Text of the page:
By Daniel Bevan
When the January transfer window ended, it signaled the end of possibly the darkest month in the history of Cardiff City Football Club.
New record signing Emiliano Sala was due to join his new teammates on January the 21st, but just twelve hours before his first training session was due to begin, Sala was involved in a plane crash over the English Channel that claimed his life, and that of the plane’s pilot, David Ibbotson.
Both Sala and Ibbotson, were presumed dead before the week would end, and the crash site was found thirteen days after going missing, along with the body of the Argentine striker.
The signing of the Argentinian was the hope that all Cardiff fans craved as their side were bolted to the relegation zone. His goal record was impeccable, one of the best in Europe, and by all accounts he was a massive coup for Cardiff City.
The pairs plane left Nantes Airport at 7:45pm but just halfway through the short flight, air traffic control lost contact with the Piper Malibu aircraft, when it was at less than half of its expected altitude of 5,000 ft.
The flight was arranged by agent Willie McKay, despite officials from Cardiff City offering travel for the player. Cardiff City will now wait until the end of the investigation into the crash to determine when they will pay their first of three £5 million installments to Nantes.
Chairman of Cardiff City, Mehmet Dalman, has said that if the club are liable for the payment then they will pay it and since then it has been reported that the club are seeking legal advice from the Premier League clubs that were allegedly interested in signing Sala.
But while tensions have been rising behind the scenes, life for the players, staff and fans must go on. On the pitch, you might be forgiven for forgetting anything had happened.
Since the tragedy, Cardiff have seen a remarkable upturn in form, starting with arguably one of their best performances of the season, away to Arsenal despite losing 2-1. They then followed that up with back to back wins – the first time they’d achieved this in the Premier League.
Although a 5-1 thumping at the hands of Watford wasn’t quite the carry-on in form that the fans were hoping for, Southampton’s 2-0 loss to Arsenal meant that with eleven games left of the season, the Bluebirds were out of the bottom three.
Cardiff City manager Neil Warnock called the last week of January the ‘most difficult week’ of his career, a statement that shows just how rare an event like this is in football, considering his forty years in management.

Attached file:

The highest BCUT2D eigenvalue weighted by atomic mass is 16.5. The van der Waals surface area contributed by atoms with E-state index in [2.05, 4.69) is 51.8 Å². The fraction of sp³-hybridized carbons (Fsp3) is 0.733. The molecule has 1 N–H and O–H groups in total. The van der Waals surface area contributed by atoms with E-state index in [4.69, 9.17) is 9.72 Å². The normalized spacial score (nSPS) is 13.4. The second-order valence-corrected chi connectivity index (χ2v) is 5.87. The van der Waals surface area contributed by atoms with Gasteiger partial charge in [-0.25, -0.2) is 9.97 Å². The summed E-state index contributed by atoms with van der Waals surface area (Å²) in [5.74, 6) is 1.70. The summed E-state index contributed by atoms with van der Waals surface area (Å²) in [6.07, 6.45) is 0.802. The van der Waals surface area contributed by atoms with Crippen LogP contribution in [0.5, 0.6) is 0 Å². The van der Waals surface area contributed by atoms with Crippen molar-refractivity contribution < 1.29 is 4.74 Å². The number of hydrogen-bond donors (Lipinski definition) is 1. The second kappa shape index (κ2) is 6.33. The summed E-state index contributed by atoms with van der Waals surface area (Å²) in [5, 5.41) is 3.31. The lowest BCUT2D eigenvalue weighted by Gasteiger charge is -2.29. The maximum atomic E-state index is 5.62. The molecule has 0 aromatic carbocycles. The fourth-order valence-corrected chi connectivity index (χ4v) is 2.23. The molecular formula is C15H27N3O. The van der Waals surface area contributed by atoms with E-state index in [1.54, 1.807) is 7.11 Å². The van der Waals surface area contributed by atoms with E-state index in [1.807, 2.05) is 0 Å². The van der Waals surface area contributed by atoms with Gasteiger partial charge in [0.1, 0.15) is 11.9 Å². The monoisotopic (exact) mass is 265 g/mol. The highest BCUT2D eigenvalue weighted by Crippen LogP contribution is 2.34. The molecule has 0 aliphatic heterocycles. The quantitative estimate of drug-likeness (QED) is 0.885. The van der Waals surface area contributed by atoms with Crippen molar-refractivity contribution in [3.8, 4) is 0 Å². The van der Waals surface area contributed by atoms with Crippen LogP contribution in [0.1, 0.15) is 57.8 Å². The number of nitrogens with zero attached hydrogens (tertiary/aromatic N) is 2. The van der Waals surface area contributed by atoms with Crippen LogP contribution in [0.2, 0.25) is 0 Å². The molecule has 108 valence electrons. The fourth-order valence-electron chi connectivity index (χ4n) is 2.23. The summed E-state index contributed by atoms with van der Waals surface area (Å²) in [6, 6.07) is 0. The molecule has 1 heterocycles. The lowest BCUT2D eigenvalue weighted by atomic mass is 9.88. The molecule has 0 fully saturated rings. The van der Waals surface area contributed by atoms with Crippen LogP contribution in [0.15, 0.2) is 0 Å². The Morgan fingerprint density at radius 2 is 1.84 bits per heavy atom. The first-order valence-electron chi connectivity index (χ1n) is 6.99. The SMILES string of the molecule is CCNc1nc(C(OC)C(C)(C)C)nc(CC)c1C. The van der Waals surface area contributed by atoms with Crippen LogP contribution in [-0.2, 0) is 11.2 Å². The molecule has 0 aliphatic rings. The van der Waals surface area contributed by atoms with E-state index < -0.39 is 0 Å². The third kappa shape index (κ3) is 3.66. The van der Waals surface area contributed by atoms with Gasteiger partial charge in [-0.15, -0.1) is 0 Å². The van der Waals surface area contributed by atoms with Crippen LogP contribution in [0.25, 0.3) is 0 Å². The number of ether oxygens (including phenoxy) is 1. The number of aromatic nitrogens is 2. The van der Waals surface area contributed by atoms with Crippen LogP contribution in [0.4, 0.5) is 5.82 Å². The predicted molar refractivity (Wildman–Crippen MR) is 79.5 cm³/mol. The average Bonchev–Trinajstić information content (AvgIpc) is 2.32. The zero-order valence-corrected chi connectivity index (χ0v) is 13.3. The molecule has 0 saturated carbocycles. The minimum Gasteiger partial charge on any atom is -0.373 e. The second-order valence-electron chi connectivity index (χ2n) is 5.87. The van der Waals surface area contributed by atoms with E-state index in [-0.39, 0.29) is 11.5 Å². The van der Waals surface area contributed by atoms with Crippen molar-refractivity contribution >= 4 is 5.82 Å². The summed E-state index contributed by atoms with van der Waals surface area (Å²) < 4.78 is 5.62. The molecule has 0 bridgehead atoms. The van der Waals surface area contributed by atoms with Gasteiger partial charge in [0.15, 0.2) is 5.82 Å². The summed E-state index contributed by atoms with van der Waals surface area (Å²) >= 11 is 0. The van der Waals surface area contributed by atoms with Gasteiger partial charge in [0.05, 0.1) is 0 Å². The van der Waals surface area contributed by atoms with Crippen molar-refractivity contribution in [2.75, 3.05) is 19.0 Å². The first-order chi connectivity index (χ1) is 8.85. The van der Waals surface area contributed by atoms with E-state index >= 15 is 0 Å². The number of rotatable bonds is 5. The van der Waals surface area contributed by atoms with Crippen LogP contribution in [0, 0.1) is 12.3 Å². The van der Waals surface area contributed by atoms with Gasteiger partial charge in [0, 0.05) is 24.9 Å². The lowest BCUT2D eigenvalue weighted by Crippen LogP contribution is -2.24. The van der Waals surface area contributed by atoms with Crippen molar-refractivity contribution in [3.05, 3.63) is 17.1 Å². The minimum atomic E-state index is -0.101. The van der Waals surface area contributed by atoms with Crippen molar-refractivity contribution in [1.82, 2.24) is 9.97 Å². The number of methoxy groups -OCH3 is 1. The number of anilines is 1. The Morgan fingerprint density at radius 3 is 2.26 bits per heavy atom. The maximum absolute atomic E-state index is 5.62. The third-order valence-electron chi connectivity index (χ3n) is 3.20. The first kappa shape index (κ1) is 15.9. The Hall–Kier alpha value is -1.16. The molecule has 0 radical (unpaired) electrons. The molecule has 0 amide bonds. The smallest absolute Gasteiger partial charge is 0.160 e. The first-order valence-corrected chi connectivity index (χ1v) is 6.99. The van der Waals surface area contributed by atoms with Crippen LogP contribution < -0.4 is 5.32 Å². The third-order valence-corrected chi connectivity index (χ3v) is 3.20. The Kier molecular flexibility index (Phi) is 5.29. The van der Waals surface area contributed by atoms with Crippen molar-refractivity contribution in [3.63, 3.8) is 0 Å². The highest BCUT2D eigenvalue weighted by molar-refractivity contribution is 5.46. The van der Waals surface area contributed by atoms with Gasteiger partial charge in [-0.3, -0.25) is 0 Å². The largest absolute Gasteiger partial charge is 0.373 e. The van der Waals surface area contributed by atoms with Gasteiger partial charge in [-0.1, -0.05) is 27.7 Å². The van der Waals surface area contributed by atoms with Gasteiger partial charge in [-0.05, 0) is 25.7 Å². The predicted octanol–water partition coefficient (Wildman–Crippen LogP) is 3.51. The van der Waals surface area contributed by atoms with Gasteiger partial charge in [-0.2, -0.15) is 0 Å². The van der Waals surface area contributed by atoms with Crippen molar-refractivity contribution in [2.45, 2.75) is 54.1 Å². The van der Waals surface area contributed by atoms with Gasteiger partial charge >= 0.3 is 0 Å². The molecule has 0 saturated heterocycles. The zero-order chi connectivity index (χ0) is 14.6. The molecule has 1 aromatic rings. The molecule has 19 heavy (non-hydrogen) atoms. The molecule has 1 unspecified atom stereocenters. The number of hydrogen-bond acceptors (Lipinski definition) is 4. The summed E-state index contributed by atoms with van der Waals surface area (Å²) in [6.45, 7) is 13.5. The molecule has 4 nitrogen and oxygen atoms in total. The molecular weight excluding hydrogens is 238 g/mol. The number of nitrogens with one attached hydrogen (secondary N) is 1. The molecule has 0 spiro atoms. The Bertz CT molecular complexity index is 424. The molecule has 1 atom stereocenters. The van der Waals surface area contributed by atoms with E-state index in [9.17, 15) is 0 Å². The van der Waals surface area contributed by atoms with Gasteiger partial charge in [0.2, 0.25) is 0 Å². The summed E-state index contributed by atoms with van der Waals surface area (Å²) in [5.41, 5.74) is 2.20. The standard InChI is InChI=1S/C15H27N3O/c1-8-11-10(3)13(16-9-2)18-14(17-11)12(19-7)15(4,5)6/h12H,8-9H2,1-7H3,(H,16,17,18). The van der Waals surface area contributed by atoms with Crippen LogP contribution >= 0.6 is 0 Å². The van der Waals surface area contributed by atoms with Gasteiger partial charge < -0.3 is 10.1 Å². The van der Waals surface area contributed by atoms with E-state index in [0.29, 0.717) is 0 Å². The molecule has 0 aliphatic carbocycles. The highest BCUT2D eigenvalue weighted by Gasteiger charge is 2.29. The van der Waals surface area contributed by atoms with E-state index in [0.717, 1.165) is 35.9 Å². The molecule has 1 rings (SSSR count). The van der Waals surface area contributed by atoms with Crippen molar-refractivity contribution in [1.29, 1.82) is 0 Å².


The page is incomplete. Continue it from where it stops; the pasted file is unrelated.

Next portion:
When asked about his players, Warnock admitted that many of them were having a hard time coping with the incident, especially the younger members of the squad.
As for the fans, how do you comprehend such a tragedy happening to the club that you hold so close to your heart? Well in all honesty – you can’t.
When Leicester City owner, Vichai Srivaddhanaprabha died in a helicopter crash along with four other passengers, in November. City fans were a credit to themselves and others when they showed complete respect in the first game following the disaster, by raising a banner to remember the Leicester owner, at the Cardiff City Stadium
You never imagine a disaster of this magnitude will ever happen at your club, nor do you ever wish it on anyone else’s. It really is the unthinkable. Yet in times like these club divisions are forgotten for a moment, and the support showed to the club from all over the world was more than a little overwhelming.
You only needed to take one look at the memorial that was set up in front of the Fred Keenor Statue at the Cardiff City Stadium to see the number of clubs that were represented showing the scale of the tributes that poured in from across the world.
The fundraisers that were set up for the individual searches for Emiliano Sala and David Ibbotson collectively raised more than £500,000, with donations coming from thousands of people from all walks of life, including many footballers. Most notably PSG striker and France international Kylian Mbappé who donated €30,000 to each search.
Even the controversial owner of Cardiff City, Vincent Tan, who has very much taken a backseat with the club in recent years, donated £50,000 to Ibbotson’s search fund after Sala’s body had been recovered.
Ibbotson’s body still hasn’t been found and the search called off.
Although there is much uncertainty scattered around this tragedy and it may take months to fully understand the accident, there is one thing that is inevitable – even though Emiliano Sala never put on a Cardiff City shirt, he will forever be in the memories of Bluebirds’ fans and without a doubt go down as a legend of the club.